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Narwhal escape: Whales freeze and flee when frightened

Scientists who fitted heart rate-monitoring tags to Arctic n..

Scientists who fitted heart rate-monitoring tags to Arctic narwhals have discovered a strange paradox in how the animals respond to threats.

When these tusked whales are frightened, their hearts slow, but at the same time they swim quickly to escape.

Scientists say the response could be "highly costly" – because they exert themselves with a limited blood supply.

The findings are published in the journal Science.

They raise questions about how the enigmatic "unicorns of the sea" will cope with increasing human intrusion on their Arctic habitat.

Historically, narwhals have not come into contact with much human disturbance, because they live mainly hidden among Arctic sea ice. But in recent decades, as the ice has declined, this is changing.

"Shipping and exploration for oil and gas is moving into the narwhals' world," said lead researcher Dr Terrie Williams, from the University of California, Santa Cruz.

Having developed technology to study the physiology of dolphins at her home institute, she explained that her collaborator on this study – Dr Mads Peter Heide-Jorgensen, from the Greenland Institute of Natural Resources – contacted her to see if her tags could be used on wild narwhals.

"His research allowed him to work with hunters; instead of the animals being killed, he releases them with satellite tags," Dr Williams explained. "So this was an incredible opportunity to look at the biology of a deep-diving whale."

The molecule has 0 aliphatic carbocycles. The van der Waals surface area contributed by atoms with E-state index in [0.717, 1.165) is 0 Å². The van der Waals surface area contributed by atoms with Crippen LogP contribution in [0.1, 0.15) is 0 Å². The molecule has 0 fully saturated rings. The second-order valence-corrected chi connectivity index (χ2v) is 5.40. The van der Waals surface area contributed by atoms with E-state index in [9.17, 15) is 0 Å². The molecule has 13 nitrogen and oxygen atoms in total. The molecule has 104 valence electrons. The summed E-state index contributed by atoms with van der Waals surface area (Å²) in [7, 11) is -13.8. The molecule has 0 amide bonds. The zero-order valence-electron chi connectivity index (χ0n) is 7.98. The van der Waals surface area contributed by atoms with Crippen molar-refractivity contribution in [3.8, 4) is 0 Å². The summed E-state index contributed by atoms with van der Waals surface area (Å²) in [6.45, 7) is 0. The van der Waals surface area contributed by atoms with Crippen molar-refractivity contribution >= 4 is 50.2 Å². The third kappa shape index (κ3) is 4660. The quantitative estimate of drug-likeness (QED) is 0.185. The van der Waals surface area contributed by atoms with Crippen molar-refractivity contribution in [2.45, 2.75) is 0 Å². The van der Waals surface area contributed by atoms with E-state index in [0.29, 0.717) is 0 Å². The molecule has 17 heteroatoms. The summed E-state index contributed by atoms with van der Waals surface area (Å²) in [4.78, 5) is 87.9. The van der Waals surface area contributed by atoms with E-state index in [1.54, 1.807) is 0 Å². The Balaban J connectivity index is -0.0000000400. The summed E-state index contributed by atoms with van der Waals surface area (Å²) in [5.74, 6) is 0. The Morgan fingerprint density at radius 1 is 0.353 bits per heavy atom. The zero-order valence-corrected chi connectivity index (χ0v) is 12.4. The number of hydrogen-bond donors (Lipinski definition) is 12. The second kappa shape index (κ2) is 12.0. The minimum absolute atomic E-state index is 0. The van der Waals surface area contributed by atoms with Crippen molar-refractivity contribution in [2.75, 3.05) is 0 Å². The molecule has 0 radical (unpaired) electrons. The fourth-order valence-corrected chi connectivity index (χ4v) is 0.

The tags she developed incorporate a heart monitor with depth and acceleration measurement, as well as a satellite tracking device.

"We're riding the back of a narwhal for days with this technology and it's just astounding to me," she told BBC News.

Freeze but flee

The researchers worked with the hunters to find narwhals already entangled in nets. They released each animal, attaching a tag to its back with a suction cup, before pushing it into the deep water of the East Greenland fjords.

"The very first heart rate measurement was – as you would imagine fairly high," recalled Dr Williams. "When the animals were just sitting there, it was about 60 beats per minute – about the same as our resting heart rate.

"But the moment those animals took off, their heart rate immediately plunged down to three or four heart beats per minute – 15 to 20 seconds between each beat."

At first, Dr Williams and her colleagues thought the animals might be showing a proverbial "rabbit in the headlights" response – by freezing and waiting for the threat to pass.

"But when we looked, they were swimming just as fast as they ever do," said Dr Williams. "So you have these two opposite things happening at exactly the same time, heart rate is really low, and that is superimposed on an exercise response. It was crazy."

This reduction in heart rate, the scientists suggest, could help explain some whale strandings. If animals are moving quickly to escape a threat, but their heart rate is very low, this could deprive their brain of oxygen and leave them disorientated.

Long periods of this low blood flow and reduced oxygen supply to the brain might even cause permanent damage.

"I think we've identified a real physiological challenge here and we're going to pursue the details of that to see if we can figure out what's going on," Dr Williams said.

For narwhals and other Arctic marine mammals, the discovery highlights some worrying implications of shipping and mineral exploration moving into increasingly ice-free Arctic seas.

"When you think of the escape response and new kinds of threats from ships and other noise, you really have to move in a cautious way," Dr Williams added. "We may have to safeguard certain areas, if we want to have the unicorns of the sea still living."

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